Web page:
Joanna Billington and Linda Bloomfield
It’s always a pleasure to watch the Young Pleasance since their reputation for producing vibrant youth theatre year after year is so impressive.
This year in #MyWay these 30 talented youngsters explore their world of social media and the effect it has on relationships.
The hero of the piece is Nathan, a stellar performance from Joe Spence, whose girlfriend has dumped him via Facebook and has sunk into a depression only to be consoled by his addiction for the world of Frank Sinatra.
His flatmates Kate (Lydia McKinley), Flo (Ella Balinska), who has a long distance relationship with her boyfriend Julio via Skype, and Megan (Phoebe McIndoe), who is a down-to-earth feminist campaigner, persuade him to take part in an open mic night at the student union.
It’s here that he meets his nemesis Alec (Luke Kock), who was the guy who had stolen his girlfriend Mia.
Also singing at the gig is Ava (Grace Holley) and Nathan becomes captivated by her voice and good looks. He briefly meets her but all he knows is her name.
The staging is impressive with projected images on a large screen as the computer graphics of Nathan’s laptop, a really clever device that is used to great effect.
What follows is a quest to find Ava but, as Nathan has given up all social media, he has to re-register with Facebook.
But, instead of the graphics being used, the actors appear on stage as the persona of Facebook dressed in white lab coats with the face of Facebook in blue trousers and tie (Marcus Kottering).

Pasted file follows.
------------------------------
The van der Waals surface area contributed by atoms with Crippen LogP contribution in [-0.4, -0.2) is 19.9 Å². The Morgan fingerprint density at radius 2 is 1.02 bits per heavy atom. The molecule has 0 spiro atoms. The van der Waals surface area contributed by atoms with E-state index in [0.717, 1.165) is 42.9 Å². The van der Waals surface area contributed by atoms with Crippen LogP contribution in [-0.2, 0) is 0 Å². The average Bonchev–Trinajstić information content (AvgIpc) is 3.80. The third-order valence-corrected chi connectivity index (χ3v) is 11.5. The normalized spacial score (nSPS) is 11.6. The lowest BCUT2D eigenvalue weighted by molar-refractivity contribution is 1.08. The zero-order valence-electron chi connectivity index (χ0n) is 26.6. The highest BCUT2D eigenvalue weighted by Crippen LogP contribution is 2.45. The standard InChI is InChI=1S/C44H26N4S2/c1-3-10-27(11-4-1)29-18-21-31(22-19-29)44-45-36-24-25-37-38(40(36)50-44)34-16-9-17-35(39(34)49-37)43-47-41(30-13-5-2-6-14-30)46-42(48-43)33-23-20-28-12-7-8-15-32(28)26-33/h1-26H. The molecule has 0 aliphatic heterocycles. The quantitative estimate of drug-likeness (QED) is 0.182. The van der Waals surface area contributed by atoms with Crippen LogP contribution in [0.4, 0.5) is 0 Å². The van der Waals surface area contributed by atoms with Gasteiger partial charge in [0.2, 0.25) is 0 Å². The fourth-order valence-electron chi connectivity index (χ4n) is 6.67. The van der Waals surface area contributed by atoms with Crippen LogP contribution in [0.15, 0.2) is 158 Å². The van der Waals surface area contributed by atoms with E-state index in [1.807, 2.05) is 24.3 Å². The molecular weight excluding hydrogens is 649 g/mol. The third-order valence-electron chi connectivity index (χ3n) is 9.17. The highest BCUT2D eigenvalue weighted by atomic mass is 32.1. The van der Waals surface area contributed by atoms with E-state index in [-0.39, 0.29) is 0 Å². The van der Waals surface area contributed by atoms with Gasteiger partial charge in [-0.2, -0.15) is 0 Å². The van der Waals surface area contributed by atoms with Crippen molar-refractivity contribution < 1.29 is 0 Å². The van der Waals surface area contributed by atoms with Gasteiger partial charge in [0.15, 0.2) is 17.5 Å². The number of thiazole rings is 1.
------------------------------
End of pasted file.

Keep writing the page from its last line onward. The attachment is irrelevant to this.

Four Avas are found but none is the right one.
His flatmates suggest he visits the geeks in the library, Jess (Louisa Doyle) and James (Cree Rose-Young), who know everything about social media and take him on a hilarious fantasy world adventure.
Still no Ava, so welcome to the world of Twitter with the Chatroom Moderator (Ollie Norton-Smith) and the popular Mindy (Charlotte Robathan), all dressed in pink, who has a troupe of “birds” all dressed in black with blue wigs and white gloves performing a Fosse routine. Wonderful stuff.
Nathan is ultimately excluded from Twitter and retreats to his Rat Pack Fans Chatroom where he feels at home with Judy Garland (Hannah Wisher), Maryln Monroe (Phoebe Campbell) and Grace Kelly (Leo Tyler), all beautifully created.
But Alec hacks into the site with disastrous consequences and Nathan eventually feels that his “social media disaster fest played out in 3D” is not as bad as he imagined.
He finds that Sinatra’s mantra that “the best revenge is massive success” works and he returns to singing.
He certainly can belt out the old crooners “That’s Life” and has the hope of contacting Ava.
This is an exuberant, high-energy, inventive production with strong ensemble performances that is totally relevant to these youngsters and is an absolute delight.
Reviewer: Robin Strapp